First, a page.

Public employees in Wisconsin are paid and pensioned far better than their counterparts in the private sector. The state is facing multi-billion-dollar deficits. The old calculus that employees in the public sector are paid a bit less since they have job security and work for the community at large seems topsy-turvy: Now they are paid more and are fraudulently calling in sick to go on strike, apparently in the belief that lay-offs or higher taxes for others are preferable to themselves paying modest increases for their most generous benefits. In response, the protesters, in the new age of civility, carry signs comparing the governor to Nazis, along with the usual Hitler motifs. And finally, the President of the United States, after running up in his first three years the largest deficits in American history, now weighs in on a local matter — both to chastise the governor for doing the sort of tough cutting the president will not (given that he can print money and Americans do not have the option of fleeing to lower-tax states to avoid increased federal tax “fees”), and to show solidarity with the protesters who are engaging in just the uncivil “get in their face,” “bring a gun to a knife fight,” and “punish” their “enemies” modes of expression that the president in his Tucson speech warned against.
One of the most comforting talking points in politics is to claim that your political opponents are irrationally obsessed. I’m sure this is as old as time, but I first noticed it in the late 1990s. Many of Bill Clinton’s most ardent supporters responded to every new criticism by claiming the president’s ... Read More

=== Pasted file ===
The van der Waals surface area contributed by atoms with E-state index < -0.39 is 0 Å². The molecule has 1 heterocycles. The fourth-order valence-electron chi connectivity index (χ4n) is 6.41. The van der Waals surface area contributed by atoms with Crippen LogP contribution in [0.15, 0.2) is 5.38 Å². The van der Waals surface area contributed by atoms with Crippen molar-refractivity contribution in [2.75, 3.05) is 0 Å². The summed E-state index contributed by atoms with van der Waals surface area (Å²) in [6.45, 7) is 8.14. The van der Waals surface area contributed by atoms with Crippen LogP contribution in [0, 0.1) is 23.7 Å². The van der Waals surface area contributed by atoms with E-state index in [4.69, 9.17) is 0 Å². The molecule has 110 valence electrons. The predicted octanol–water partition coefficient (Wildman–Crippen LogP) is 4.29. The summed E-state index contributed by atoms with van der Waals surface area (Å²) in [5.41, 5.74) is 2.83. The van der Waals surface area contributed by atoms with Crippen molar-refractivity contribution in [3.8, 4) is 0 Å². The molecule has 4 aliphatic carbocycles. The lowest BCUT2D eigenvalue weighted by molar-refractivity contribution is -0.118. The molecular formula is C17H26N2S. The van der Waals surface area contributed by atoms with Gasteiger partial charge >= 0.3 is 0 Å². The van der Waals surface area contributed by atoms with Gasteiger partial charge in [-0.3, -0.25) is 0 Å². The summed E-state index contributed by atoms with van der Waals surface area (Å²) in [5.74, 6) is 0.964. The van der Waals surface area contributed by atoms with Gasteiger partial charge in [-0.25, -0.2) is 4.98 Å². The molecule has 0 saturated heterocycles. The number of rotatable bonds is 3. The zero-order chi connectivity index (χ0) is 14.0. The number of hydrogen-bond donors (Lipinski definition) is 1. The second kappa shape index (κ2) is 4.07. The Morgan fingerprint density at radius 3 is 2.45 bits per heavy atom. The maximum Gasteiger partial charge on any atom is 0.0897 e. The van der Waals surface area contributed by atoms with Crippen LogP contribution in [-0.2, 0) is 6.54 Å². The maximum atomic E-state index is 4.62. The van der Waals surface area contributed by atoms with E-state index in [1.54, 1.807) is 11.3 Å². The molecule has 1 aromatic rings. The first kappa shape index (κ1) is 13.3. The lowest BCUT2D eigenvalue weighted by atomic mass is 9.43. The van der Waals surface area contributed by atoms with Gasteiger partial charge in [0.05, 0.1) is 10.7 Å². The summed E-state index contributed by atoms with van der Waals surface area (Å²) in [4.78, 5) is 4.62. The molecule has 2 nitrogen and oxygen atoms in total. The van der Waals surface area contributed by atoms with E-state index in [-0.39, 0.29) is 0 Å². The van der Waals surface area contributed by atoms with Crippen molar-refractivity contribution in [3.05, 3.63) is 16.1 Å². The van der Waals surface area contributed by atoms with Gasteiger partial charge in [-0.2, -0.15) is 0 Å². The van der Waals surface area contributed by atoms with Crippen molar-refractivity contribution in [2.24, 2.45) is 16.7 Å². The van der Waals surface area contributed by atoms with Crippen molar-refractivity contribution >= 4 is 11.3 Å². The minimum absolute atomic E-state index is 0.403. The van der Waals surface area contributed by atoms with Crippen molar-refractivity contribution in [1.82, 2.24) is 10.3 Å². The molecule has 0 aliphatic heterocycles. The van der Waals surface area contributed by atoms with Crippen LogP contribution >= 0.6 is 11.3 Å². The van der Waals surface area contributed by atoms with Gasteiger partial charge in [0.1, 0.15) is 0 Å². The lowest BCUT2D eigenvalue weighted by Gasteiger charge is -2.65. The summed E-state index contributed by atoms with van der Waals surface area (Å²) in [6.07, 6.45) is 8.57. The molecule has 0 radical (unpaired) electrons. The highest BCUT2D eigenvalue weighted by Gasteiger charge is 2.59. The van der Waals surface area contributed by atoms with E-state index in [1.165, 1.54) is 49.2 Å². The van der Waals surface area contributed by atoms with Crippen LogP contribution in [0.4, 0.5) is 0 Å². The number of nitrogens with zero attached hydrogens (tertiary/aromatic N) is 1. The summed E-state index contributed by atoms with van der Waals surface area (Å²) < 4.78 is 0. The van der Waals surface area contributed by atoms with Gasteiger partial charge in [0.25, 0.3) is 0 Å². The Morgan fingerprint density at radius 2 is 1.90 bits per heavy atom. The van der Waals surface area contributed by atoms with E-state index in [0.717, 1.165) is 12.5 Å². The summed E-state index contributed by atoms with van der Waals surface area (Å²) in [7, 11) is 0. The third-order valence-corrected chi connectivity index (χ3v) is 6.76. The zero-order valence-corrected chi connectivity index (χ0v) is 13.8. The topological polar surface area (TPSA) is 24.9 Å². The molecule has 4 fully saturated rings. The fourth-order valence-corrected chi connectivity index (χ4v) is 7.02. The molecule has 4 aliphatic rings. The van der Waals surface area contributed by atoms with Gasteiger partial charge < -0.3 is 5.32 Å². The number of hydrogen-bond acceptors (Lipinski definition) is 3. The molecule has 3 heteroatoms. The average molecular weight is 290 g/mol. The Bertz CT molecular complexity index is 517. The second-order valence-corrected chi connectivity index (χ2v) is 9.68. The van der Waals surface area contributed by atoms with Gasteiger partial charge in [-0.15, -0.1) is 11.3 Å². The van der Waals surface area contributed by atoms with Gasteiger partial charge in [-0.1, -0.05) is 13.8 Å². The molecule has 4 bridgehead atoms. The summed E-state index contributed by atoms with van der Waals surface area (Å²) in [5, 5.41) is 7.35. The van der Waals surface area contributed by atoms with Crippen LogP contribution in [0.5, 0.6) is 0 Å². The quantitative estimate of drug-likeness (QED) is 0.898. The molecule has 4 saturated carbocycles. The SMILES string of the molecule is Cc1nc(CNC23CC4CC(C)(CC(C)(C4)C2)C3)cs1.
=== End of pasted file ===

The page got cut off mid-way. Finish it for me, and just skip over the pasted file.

With every twist of the news cycle, reports from London on the evolution of the Brexit negotiations between Theresa May’s government and the European Union get odder and odder. Consider, first, the essential choice on Brexit facing the Brits and how it’s being presented to them. Britain voted two years ago ... Read More
The president wants them away from the border. Read More
An Irish lecturer was stabbed to death by a student outside the Paris university where he taught on Wednesday for allegedly insulting the prophet Mohammed by displaying a drawing of him during class. John Dowling, 66, was speaking with a student, identified by authorities only as Ali R., following a lecture ... Read More
M aybe ballot security isn’t such a bad thing after all. Democrats, who the day before yesterday were insisting that voter fraud didn’t exist, now believe that it was used to steal a North Carolina congressional seat from them — and they may well be right. Republican Mark Harris has a 905-vote lead ... Read More